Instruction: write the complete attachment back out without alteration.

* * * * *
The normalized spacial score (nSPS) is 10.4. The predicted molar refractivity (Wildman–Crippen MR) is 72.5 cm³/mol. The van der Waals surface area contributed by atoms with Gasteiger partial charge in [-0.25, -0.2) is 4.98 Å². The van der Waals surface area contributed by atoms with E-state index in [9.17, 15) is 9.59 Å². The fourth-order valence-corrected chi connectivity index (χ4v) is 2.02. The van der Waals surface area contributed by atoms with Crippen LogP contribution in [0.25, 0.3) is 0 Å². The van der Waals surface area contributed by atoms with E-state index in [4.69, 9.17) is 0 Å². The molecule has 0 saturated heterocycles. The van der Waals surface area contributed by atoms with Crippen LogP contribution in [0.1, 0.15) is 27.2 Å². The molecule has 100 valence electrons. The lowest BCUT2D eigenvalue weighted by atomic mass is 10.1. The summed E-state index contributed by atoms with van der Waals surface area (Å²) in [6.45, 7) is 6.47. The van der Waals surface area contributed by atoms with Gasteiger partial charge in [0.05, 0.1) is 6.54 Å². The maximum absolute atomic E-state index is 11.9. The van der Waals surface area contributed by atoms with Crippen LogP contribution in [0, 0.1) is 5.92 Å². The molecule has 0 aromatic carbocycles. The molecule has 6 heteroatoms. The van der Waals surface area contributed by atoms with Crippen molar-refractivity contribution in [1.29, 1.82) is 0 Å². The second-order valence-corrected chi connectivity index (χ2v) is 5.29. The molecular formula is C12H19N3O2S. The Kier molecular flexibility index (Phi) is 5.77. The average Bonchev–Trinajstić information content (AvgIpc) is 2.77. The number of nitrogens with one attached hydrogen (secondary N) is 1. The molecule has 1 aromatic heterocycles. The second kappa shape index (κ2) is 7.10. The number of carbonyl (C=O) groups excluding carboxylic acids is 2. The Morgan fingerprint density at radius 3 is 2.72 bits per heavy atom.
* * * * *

The normalized spacial score (nSPS) is 10.4. The predicted molar refractivity (Wildman–Crippen MR) is 72.5 cm³/mol. The van der Waals surface area contributed by atoms with Gasteiger partial charge in [-0.25, -0.2) is 4.98 Å². The van der Waals surface area contributed by atoms with E-state index in [9.17, 15) is 9.59 Å². The fourth-order valence-corrected chi connectivity index (χ4v) is 2.02. The van der Waals surface area contributed by atoms with Crippen LogP contribution in [0.25, 0.3) is 0 Å². The van der Waals surface area contributed by atoms with E-state index in [4.69, 9.17) is 0 Å². The molecule has 0 saturated heterocycles. The van der Waals surface area contributed by atoms with Crippen LogP contribution in [0.1, 0.15) is 27.2 Å². The molecule has 100 valence electrons. The lowest BCUT2D eigenvalue weighted by atomic mass is 10.1. The summed E-state index contributed by atoms with van der Waals surface area (Å²) in [6.45, 7) is 6.47. The van der Waals surface area contributed by atoms with Gasteiger partial charge in [0.05, 0.1) is 6.54 Å². The maximum absolute atomic E-state index is 11.9. The van der Waals surface area contributed by atoms with Crippen LogP contribution in [0, 0.1) is 5.92 Å². The molecule has 0 aromatic carbocycles. The molecule has 6 heteroatoms. The van der Waals surface area contributed by atoms with Crippen molar-refractivity contribution in [1.29, 1.82) is 0 Å². The second-order valence-corrected chi connectivity index (χ2v) is 5.29. The molecular formula is C12H19N3O2S. The Kier molecular flexibility index (Phi) is 5.77. The average Bonchev–Trinajstić information content (AvgIpc) is 2.77. The number of nitrogens with one attached hydrogen (secondary N) is 1. The molecule has 1 aromatic heterocycles. The second kappa shape index (κ2) is 7.10. The number of carbonyl (C=O) groups excluding carboxylic acids is 2. The Morgan fingerprint density at radius 3 is 2.72 bits per heavy atom.